I’m just thinking how awesome it would be to play a PC (or tablet, whatever) game where you start as a mook and work your way up to being in charge of a domain.
It’d be a little different. Single player, of course (of course?) and the sandbox wouldn’t be as sandboxy as it could be, but that’s computers for you.
And you’d have to have a “player skill” system to handle parleys and traps and such. Probably something metagamey, like a “puzzle” for a trap, or some kind of pattern optimization for parley. Preferably something you could get “better” at and that would reflect the setting and “common sense” as well.
Actually, it’s weird that you mention that, as a old school sandbox game is the project I’m considering for Experimental Game Lab. It won’t use the ACKS system, or any existing system for that matter, as theses things need to be tailor designed for their environment, but I have a game design doc in progress with quite a few ideas on how to create as open ended a design as you can get with a computer game.
The Open Game License is designed not to play nice with computer games. It will be interesting to see how the Pathfinder MMO deals with this.
That said, the ACKS economic framework could be the basis for a fun game. I recently picked up the old Runequest sin King of Dragon Pass for iOS and it offers a lot of choices about how many thanes you send on exploration missions, how many cows you gift to neighboring ttribes, etc.
It’s not a perfect analog of the way ACKs does things, but Mount & Blade: Warband (better than the original M&B) does a good job of capturing the excitement of being a noble knight cutting down lesser infantry and eventually become a vassal of a lord or even founding your own nation. It’s fairly cheap on steam, but it’s best played with several fan-made mods.
I went around and around on this once before: as far as I can tell, there are three ways to do an OGL software:
Make sure that every rule used, every magic item, every stat, are described in plain text, human-readable files (or in a browsable database, which generally amounts to the same thing), and then write a monstrous program in any desired language that parses those rules into a usable game. Hahahahaha.
Wow, you've moved right past the wonky technical details of what the OGL issues are into wonky technical workarounds! I am impressed. Does Knights of the Chalice use one of these or is it just in violation?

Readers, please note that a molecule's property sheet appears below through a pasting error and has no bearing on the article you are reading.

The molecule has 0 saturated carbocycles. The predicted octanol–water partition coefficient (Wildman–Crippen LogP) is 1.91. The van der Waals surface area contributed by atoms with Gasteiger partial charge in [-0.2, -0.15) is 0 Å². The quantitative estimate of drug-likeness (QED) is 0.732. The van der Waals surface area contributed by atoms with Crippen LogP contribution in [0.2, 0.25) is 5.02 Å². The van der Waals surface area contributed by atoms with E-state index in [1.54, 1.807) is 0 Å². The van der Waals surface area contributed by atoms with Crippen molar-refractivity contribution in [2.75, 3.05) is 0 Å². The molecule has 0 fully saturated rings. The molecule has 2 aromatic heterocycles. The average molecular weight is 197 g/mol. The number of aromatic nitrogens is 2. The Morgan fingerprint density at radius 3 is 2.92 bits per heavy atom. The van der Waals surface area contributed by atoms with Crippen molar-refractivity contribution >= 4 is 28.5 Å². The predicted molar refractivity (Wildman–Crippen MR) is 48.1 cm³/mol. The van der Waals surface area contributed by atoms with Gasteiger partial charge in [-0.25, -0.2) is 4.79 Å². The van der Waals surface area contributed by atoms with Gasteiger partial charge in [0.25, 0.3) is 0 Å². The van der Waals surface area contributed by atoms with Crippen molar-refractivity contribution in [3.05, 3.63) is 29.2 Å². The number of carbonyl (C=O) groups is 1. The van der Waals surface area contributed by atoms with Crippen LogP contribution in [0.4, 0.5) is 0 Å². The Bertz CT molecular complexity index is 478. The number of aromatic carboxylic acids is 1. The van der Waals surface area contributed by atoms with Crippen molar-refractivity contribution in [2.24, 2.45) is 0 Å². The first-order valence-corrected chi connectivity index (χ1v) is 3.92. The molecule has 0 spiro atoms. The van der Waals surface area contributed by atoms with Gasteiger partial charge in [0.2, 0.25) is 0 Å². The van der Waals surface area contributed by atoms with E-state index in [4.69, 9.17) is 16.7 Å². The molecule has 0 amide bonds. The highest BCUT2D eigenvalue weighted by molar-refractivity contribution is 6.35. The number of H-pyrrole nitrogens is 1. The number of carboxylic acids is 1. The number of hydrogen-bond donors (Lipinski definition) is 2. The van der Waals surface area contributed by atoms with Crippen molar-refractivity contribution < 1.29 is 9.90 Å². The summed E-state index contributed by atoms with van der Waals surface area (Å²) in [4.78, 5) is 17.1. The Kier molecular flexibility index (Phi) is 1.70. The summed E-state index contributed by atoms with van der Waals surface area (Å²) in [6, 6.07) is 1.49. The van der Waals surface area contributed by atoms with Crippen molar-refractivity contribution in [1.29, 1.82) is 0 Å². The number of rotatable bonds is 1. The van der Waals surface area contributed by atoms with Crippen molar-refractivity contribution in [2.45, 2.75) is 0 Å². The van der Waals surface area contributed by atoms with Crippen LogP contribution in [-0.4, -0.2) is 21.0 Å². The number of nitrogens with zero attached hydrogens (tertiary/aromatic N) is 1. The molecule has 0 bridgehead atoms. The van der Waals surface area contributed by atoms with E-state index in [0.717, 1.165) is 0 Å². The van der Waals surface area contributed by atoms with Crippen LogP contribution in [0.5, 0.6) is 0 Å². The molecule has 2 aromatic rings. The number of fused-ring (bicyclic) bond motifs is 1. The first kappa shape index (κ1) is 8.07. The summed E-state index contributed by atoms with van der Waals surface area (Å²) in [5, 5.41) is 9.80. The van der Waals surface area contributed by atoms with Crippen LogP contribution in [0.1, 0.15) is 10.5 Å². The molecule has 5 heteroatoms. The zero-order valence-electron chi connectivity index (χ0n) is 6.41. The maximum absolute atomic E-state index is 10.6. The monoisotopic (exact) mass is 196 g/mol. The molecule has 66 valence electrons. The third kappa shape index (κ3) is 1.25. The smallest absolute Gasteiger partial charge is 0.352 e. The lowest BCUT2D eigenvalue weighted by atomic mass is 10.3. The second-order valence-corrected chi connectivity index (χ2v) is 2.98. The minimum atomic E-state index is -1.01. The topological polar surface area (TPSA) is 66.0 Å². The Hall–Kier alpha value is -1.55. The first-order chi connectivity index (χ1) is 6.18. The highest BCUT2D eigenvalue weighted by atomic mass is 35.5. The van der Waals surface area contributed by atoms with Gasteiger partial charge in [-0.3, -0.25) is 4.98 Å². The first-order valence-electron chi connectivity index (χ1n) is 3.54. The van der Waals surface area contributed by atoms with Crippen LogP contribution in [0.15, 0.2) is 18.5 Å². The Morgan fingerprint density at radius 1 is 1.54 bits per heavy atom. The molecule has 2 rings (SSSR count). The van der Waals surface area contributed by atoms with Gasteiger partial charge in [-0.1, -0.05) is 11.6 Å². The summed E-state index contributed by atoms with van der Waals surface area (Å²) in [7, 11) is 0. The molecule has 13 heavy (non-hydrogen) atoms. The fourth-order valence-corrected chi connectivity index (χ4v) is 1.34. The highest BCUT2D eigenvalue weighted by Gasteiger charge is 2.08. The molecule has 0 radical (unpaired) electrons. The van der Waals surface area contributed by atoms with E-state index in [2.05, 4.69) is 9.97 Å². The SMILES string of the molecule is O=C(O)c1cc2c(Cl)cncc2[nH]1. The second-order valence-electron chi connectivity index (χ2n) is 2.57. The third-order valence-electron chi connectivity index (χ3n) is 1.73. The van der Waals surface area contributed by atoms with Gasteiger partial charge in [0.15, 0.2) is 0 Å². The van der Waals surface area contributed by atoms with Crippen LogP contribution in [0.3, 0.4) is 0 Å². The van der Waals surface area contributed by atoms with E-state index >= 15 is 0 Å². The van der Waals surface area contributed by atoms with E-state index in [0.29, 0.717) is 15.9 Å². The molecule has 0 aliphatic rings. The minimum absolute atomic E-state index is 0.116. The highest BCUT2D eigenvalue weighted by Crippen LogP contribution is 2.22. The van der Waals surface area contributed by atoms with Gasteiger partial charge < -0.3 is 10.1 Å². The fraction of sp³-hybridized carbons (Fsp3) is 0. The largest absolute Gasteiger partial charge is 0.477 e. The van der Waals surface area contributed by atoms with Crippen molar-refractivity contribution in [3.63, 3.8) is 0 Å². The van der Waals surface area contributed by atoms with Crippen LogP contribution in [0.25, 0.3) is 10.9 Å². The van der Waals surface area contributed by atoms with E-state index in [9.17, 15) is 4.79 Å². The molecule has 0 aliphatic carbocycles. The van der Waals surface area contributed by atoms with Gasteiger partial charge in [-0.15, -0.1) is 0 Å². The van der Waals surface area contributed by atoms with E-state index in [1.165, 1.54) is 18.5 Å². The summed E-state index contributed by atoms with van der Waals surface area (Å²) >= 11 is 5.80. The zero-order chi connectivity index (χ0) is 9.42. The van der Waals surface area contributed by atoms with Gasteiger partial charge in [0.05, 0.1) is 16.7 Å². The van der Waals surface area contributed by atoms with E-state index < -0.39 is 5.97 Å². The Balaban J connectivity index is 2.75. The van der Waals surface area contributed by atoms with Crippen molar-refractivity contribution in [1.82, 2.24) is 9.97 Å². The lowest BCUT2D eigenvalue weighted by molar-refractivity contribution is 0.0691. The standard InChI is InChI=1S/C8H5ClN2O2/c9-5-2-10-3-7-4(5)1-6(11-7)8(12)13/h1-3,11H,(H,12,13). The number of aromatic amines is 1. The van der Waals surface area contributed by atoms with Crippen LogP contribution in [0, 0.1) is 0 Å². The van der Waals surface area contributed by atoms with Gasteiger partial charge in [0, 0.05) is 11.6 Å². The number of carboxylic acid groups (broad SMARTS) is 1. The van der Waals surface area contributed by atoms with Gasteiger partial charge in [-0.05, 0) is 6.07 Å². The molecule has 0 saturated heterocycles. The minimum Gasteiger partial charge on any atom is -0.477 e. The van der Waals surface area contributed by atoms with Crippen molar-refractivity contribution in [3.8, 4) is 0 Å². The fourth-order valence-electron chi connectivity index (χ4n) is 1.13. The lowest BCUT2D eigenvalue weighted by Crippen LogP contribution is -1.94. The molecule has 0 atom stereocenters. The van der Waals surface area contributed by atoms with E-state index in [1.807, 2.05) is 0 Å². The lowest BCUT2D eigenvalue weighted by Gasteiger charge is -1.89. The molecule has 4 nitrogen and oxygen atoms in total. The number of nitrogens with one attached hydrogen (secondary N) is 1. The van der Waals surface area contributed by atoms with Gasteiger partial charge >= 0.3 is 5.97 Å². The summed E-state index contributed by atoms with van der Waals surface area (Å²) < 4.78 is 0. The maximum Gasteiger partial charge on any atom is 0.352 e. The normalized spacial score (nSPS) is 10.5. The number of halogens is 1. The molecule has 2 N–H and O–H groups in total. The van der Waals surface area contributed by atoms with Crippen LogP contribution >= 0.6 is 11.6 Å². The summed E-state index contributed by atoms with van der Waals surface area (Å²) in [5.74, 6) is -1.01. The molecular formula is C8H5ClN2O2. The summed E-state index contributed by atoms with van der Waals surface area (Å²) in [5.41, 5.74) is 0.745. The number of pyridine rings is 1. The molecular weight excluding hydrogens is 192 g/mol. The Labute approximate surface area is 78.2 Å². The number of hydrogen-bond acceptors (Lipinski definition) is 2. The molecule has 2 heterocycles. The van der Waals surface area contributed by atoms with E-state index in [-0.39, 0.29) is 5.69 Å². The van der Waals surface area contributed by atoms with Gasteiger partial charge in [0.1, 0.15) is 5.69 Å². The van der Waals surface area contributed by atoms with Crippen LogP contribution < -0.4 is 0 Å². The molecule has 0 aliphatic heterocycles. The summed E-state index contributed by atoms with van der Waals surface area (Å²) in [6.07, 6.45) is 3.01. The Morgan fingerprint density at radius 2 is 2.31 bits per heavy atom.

I’m pretty sure they are in violation - they used C++ (a compiled-only) language, and their FAQ does not imply a real strong grasp of the OGL, or even of WotC’s FAQ about the OGL and software. And I think if they had written a parser that took plain-text rules and turned them into game rules … they would be whooping like maniacs from the rooftops about how awesome it was.
The Floris mod pack (had to look it up!) for Mount & Blade: Warband makes it into a substantially less daunting game from a user-interface standpoint. It adds a lot of great functions that make it easy to manage a lot of inventory and a lot of followers quickly, as well as lots of new quests/things to do. Besides that, there are major graphical updates (though this increases the load times) to make it look just a little bit less rough around the edges.
It also greatly increases the detail of the upgrade trees for units, including lots of pathetically weak units at the bottom, so it makes it a bit more difficult to initially get off the ground. I remember in the very beginning it took me 2 or 3 times of getting my entire army wiped out before I got to a point where I would have something left after a particularly bad beating. It was worth it though because battles were always lot’s of fun. As odd as it sounds, I found the Pirates of the Caribbean Soundtrack to be good music to cut people down with before using my loot to fund a vast mercantile network (the mod allows you to purchase businesses).
One additional note: KotC being in violation or not in violation is the sort of thing that would have to actually be tested in a court of law, which WotC has fortunately not been rabid about. And the reason I suspect they are in violation is because they have chosen to accept and use the terms of the license (i.e., they call it an OGL product) rather than the more historically tried-and-true method of filing serial numbers off, like so many other (non-OGL) games have done.
And for all I know, they have lawyers who have pored over every inch and made sure they are in strict compliance with the contract they’re claiming. It just looks, from their website, like they haven’t actually read much of the information they provide direct links to.